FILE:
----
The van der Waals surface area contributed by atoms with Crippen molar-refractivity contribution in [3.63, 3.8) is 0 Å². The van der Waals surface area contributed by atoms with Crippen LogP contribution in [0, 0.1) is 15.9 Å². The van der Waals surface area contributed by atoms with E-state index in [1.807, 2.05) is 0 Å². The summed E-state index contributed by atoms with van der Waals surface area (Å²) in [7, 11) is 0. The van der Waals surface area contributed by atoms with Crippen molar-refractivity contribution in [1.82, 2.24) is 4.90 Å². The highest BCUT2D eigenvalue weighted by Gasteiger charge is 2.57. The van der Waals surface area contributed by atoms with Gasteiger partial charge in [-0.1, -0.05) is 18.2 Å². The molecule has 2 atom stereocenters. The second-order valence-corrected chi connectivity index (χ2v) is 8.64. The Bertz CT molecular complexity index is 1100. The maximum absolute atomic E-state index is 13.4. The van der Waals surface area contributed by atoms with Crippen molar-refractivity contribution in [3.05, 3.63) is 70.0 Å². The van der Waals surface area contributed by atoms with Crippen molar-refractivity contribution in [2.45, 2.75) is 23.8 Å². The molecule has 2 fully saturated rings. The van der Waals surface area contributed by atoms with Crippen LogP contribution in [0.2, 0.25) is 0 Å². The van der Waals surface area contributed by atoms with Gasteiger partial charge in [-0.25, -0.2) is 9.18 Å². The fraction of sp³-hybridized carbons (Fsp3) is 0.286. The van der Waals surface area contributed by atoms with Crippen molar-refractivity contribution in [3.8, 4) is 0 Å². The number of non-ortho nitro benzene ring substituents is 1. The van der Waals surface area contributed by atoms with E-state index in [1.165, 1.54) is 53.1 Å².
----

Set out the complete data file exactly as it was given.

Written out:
The van der Waals surface area contributed by atoms with Crippen molar-refractivity contribution in [3.63, 3.8) is 0 Å². The van der Waals surface area contributed by atoms with Crippen LogP contribution in [0, 0.1) is 15.9 Å². The van der Waals surface area contributed by atoms with E-state index in [1.807, 2.05) is 0 Å². The summed E-state index contributed by atoms with van der Waals surface area (Å²) in [7, 11) is 0. The van der Waals surface area contributed by atoms with Crippen molar-refractivity contribution in [1.82, 2.24) is 4.90 Å². The highest BCUT2D eigenvalue weighted by Gasteiger charge is 2.57. The van der Waals surface area contributed by atoms with Gasteiger partial charge in [-0.1, -0.05) is 18.2 Å². The molecule has 2 atom stereocenters. The second-order valence-corrected chi connectivity index (χ2v) is 8.64. The Bertz CT molecular complexity index is 1100. The maximum absolute atomic E-state index is 13.4. The van der Waals surface area contributed by atoms with Crippen molar-refractivity contribution in [3.05, 3.63) is 70.0 Å². The van der Waals surface area contributed by atoms with Crippen molar-refractivity contribution in [2.45, 2.75) is 23.8 Å². The molecule has 2 fully saturated rings. The van der Waals surface area contributed by atoms with Crippen LogP contribution in [0.2, 0.25) is 0 Å². The van der Waals surface area contributed by atoms with Gasteiger partial charge in [-0.25, -0.2) is 9.18 Å². The fraction of sp³-hybridized carbons (Fsp3) is 0.286. The van der Waals surface area contributed by atoms with Crippen molar-refractivity contribution in [3.8, 4) is 0 Å². The number of non-ortho nitro benzene ring substituents is 1. The van der Waals surface area contributed by atoms with E-state index in [1.165, 1.54) is 53.1 Å².